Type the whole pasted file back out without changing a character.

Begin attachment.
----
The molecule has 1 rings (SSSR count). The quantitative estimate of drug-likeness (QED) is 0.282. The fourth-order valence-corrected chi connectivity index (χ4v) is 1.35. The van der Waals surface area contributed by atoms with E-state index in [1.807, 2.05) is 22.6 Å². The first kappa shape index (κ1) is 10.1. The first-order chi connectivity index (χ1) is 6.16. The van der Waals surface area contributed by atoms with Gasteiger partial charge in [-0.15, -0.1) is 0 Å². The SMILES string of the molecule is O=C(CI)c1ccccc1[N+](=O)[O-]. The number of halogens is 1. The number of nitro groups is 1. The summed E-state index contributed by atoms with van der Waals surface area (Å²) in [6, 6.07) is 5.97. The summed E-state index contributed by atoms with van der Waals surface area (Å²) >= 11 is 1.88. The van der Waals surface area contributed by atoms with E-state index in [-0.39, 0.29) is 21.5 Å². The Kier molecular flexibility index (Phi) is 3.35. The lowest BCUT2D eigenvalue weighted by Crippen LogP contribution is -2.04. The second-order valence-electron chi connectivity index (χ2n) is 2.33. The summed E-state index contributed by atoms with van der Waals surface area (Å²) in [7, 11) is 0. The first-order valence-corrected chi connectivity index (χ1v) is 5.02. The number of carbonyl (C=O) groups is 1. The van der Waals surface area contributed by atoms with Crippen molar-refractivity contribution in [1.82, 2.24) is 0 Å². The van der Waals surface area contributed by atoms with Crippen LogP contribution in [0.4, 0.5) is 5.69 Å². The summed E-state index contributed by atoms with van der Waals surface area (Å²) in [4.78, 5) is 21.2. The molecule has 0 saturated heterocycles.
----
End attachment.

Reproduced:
The molecule has 1 rings (SSSR count). The quantitative estimate of drug-likeness (QED) is 0.282. The fourth-order valence-corrected chi connectivity index (χ4v) is 1.35. The van der Waals surface area contributed by atoms with E-state index in [1.807, 2.05) is 22.6 Å². The first kappa shape index (κ1) is 10.1. The first-order chi connectivity index (χ1) is 6.16. The van der Waals surface area contributed by atoms with Gasteiger partial charge in [-0.15, -0.1) is 0 Å². The SMILES string of the molecule is O=C(CI)c1ccccc1[N+](=O)[O-]. The number of halogens is 1. The number of nitro groups is 1. The summed E-state index contributed by atoms with van der Waals surface area (Å²) in [6, 6.07) is 5.97. The summed E-state index contributed by atoms with van der Waals surface area (Å²) >= 11 is 1.88. The van der Waals surface area contributed by atoms with E-state index in [-0.39, 0.29) is 21.5 Å². The Kier molecular flexibility index (Phi) is 3.35. The lowest BCUT2D eigenvalue weighted by Crippen LogP contribution is -2.04. The second-order valence-electron chi connectivity index (χ2n) is 2.33. The summed E-state index contributed by atoms with van der Waals surface area (Å²) in [7, 11) is 0. The first-order valence-corrected chi connectivity index (χ1v) is 5.02. The number of carbonyl (C=O) groups is 1. The van der Waals surface area contributed by atoms with Crippen molar-refractivity contribution in [1.82, 2.24) is 0 Å². The van der Waals surface area contributed by atoms with Crippen LogP contribution in [0.4, 0.5) is 5.69 Å². The summed E-state index contributed by atoms with van der Waals surface area (Å²) in [4.78, 5) is 21.2. The molecule has 0 saturated heterocycles.